October 3, 2011 – The Hechinger Report
Florida Districts Prepare for Mandated Merit Pay
The way teachers are paid in Manatee County -- and in all of Florida -- is poised for a big shakeup in the next few years. By 2014, all districts will have to adopt a scale that determines salary based on teacher performance, as a result of controversial Senate Bill 736. The law also dictates that 50 percent of a teacher’s evaluation must be tied to student test scores through a complex and controversial formula known as value-added. Using multivariable calculus, value-added predicts what a student’s score on a standardized test would be, and then holds the teacher accountable for at least reaching that mark. Most of the research on performance pay has found no significant impact on student performance. Still, a national merit pay movement, spurred by competition for grants like President Barack Obama’s $4.3 billion Race to the Top, is gaining momentum.
September 27, 2011 – Yahoo News
NEA President Challenges Merit Pay
About merit pay schemes, NEA President Dennis Van Roekel says, “They're a little naive and short-sighted. Vanderbilt University did a study over three years. And what it says is when you offer bonuses of up to $8,000, it doesn't change student achievement. Daniel Pink's work says if you're doing a repetitive task, an incentive actually enhances performance. But as soon as you move into complex tasks, not only does it not enhance performance; it actually hinders it. So, with that as a background, what do we do about pay? There isn't enough money there. The pie that's available to distribute to teachers, it's going to have to be bigger.”
September 23, 2011 – Huffington Post
Some States, Districts Abandoning Merit Pay
A dicey fiscal climate and research that has shown limited impact have led some states and districts to scale back, abandon, or change their fledgling merit-pay programs, causing observers to wonder what the next few years will hold for compensation systems that link teacher pay to student achievement.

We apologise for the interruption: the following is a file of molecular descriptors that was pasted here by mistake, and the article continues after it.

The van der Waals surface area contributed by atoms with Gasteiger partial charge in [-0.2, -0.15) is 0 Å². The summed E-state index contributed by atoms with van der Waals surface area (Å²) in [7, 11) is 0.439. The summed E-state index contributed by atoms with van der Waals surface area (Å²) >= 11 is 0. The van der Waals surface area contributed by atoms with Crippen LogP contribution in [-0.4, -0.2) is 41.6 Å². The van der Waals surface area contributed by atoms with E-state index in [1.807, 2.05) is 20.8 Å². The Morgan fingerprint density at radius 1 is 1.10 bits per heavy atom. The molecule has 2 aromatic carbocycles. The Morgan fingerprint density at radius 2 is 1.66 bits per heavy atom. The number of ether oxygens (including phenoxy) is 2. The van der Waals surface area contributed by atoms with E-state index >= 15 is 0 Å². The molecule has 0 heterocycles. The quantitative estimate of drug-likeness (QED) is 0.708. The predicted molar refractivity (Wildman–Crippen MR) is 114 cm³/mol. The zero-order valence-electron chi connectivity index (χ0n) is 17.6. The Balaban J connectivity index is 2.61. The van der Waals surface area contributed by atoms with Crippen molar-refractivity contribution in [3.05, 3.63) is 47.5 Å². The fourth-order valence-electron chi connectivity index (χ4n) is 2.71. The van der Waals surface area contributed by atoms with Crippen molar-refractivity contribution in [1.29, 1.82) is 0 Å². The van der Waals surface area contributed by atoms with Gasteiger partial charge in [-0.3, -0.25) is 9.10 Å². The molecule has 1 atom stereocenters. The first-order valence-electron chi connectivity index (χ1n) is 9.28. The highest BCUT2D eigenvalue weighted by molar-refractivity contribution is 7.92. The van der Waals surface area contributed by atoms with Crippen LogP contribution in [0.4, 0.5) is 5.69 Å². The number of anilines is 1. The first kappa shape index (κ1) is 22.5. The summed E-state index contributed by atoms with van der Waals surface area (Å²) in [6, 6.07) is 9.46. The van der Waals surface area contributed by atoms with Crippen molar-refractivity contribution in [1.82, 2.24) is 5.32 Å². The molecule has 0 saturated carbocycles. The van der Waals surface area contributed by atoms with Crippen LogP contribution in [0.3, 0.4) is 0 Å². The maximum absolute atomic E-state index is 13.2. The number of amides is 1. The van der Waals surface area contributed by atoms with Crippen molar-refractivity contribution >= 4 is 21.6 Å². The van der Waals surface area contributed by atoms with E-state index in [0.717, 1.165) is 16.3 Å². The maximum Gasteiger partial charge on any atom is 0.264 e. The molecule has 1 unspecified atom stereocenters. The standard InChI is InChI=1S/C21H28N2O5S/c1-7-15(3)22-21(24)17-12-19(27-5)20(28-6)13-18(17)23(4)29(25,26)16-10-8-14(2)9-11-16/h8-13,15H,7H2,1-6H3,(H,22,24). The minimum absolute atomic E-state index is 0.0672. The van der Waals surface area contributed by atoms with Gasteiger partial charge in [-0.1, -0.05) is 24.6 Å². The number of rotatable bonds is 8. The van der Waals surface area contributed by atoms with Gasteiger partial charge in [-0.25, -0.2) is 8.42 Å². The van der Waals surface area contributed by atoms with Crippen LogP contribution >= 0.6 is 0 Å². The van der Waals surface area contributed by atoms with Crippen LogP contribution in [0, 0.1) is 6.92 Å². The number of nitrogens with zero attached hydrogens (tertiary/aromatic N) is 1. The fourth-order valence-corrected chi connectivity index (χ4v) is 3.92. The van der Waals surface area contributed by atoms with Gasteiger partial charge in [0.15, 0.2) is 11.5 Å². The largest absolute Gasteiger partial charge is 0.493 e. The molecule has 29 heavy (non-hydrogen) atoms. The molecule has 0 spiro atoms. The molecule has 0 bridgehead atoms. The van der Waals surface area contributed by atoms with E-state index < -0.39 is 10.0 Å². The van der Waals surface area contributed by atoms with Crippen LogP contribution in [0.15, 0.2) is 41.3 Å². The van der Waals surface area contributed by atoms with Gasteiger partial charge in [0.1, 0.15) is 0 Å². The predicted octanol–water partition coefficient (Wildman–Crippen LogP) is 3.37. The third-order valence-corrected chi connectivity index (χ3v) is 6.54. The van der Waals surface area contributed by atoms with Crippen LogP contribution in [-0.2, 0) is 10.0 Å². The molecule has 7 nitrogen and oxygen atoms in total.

September 23, 2011 – Associated Press
Florida Teachers Union Files Suit Over Merit Pay Plan
Florida's teacher union is suing the state over a new law that requires merit pay and ends tenure for new hires, one of a number passed nationwide changing how teachers are evaluated. The Florida Education Association contends that SB 736, which was signed in to law by Gov. Rick Scott in March, is unconstitutional because it substantially changes how teachers are paid and evaluated while denying instructors their right to collective bargaining. "The provisions of SB 736 radically transform the teaching profession — and not for the better," said Cory Williams, a middle school teacher included in the lawsuit. "The expertise and knowledge of teachers have been ignored throughout this process and our constitutional rights have been trampled."
September 6, 2011 – Globe Gazette
Iowa Proposes Four Tiered Compensation Model
Iowa public school teachers would move to four-tiered compensation based on how they perform in the classroom as part of the state’s education reform package expected to be released this fall. Key among the ideas is doing away with the current system that pays teachers more based on how long they’ve been in the profession and what degrees they’ve obtained in favor of a system of apprentice, career, mentor and master teachers. Under the proposal, teachers would start as apprentice teachers at $40,000 a year — compared with a minimum of $28,000 per year now— and serve as apprentices until they can prove themselves as a career teacher. Then they would get a boost to about $50,000 a year. Career teachers could then become mentor teachers or master teachers if they take on extra responsibility, but master and mentor designations would be limited to about one-quarter of a district’s teachers.